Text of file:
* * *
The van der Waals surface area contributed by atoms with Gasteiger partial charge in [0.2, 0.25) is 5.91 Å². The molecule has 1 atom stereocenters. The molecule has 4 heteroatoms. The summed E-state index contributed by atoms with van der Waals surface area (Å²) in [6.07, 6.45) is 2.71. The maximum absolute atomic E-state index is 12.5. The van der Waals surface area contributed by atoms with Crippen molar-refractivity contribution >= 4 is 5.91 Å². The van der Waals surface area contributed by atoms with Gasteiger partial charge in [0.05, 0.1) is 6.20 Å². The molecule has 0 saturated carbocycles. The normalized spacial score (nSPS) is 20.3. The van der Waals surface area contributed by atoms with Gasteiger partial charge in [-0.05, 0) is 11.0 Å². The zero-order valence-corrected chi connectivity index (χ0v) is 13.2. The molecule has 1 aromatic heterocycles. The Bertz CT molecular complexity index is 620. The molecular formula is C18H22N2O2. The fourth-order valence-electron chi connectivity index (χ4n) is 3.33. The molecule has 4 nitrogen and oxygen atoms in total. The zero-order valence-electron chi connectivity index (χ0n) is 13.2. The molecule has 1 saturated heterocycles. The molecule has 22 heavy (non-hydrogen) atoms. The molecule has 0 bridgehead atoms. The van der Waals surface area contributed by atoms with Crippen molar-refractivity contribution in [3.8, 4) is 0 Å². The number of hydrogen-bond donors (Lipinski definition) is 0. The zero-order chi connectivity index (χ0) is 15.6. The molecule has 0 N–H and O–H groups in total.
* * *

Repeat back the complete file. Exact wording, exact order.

The van der Waals surface area contributed by atoms with Gasteiger partial charge in [0.2, 0.25) is 5.91 Å². The molecule has 1 atom stereocenters. The molecule has 4 heteroatoms. The summed E-state index contributed by atoms with van der Waals surface area (Å²) in [6.07, 6.45) is 2.71. The maximum absolute atomic E-state index is 12.5. The van der Waals surface area contributed by atoms with Crippen molar-refractivity contribution >= 4 is 5.91 Å². The van der Waals surface area contributed by atoms with Gasteiger partial charge in [0.05, 0.1) is 6.20 Å². The molecule has 0 saturated carbocycles. The normalized spacial score (nSPS) is 20.3. The van der Waals surface area contributed by atoms with Gasteiger partial charge in [-0.05, 0) is 11.0 Å². The zero-order valence-corrected chi connectivity index (χ0v) is 13.2. The molecule has 1 aromatic heterocycles. The Bertz CT molecular complexity index is 620. The molecular formula is C18H22N2O2. The fourth-order valence-electron chi connectivity index (χ4n) is 3.33. The molecule has 4 nitrogen and oxygen atoms in total. The zero-order valence-electron chi connectivity index (χ0n) is 13.2. The molecule has 1 saturated heterocycles. The molecule has 22 heavy (non-hydrogen) atoms. The molecule has 0 bridgehead atoms. The van der Waals surface area contributed by atoms with Crippen molar-refractivity contribution in [3.8, 4) is 0 Å². The number of hydrogen-bond donors (Lipinski definition) is 0. The zero-order chi connectivity index (χ0) is 15.6. The molecule has 0 N–H and O–H groups in total.